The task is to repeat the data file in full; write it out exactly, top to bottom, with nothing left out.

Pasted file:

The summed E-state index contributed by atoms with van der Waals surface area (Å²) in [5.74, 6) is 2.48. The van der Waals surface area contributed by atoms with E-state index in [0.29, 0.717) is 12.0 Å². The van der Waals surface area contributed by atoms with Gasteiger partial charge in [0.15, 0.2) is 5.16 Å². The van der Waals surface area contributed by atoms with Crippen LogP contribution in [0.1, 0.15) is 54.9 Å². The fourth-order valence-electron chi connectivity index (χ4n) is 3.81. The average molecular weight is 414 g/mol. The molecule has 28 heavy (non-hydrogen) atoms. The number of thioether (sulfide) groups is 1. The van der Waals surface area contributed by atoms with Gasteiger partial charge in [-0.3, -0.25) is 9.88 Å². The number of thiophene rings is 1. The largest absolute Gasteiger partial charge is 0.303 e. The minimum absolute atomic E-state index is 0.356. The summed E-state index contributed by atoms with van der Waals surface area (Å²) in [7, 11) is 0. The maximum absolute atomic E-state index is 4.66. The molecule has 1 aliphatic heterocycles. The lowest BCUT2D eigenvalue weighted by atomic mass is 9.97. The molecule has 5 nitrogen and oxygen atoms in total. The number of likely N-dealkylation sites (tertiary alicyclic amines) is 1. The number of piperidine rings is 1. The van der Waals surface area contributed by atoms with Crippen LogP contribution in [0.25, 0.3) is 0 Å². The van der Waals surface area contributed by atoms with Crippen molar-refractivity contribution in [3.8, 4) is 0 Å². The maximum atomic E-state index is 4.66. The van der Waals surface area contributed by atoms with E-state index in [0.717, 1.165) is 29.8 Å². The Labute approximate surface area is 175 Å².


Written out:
The summed E-state index contributed by atoms with van der Waals surface area (Å²) in [5.74, 6) is 2.48. The van der Waals surface area contributed by atoms with E-state index in [0.29, 0.717) is 12.0 Å². The van der Waals surface area contributed by atoms with Gasteiger partial charge in [0.15, 0.2) is 5.16 Å². The van der Waals surface area contributed by atoms with Crippen LogP contribution in [0.1, 0.15) is 54.9 Å². The fourth-order valence-electron chi connectivity index (χ4n) is 3.81. The average molecular weight is 414 g/mol. The molecule has 28 heavy (non-hydrogen) atoms. The number of thioether (sulfide) groups is 1. The van der Waals surface area contributed by atoms with Gasteiger partial charge in [-0.3, -0.25) is 9.88 Å². The number of thiophene rings is 1. The largest absolute Gasteiger partial charge is 0.303 e. The minimum absolute atomic E-state index is 0.356. The summed E-state index contributed by atoms with van der Waals surface area (Å²) in [7, 11) is 0. The maximum absolute atomic E-state index is 4.66. The molecule has 1 aliphatic heterocycles. The lowest BCUT2D eigenvalue weighted by atomic mass is 9.97. The molecule has 5 nitrogen and oxygen atoms in total. The number of likely N-dealkylation sites (tertiary alicyclic amines) is 1. The number of piperidine rings is 1. The van der Waals surface area contributed by atoms with Crippen LogP contribution in [0.25, 0.3) is 0 Å². The van der Waals surface area contributed by atoms with Crippen molar-refractivity contribution in [3.8, 4) is 0 Å². The maximum atomic E-state index is 4.66. The van der Waals surface area contributed by atoms with E-state index in [0.717, 1.165) is 29.8 Å². The Labute approximate surface area is 175 Å².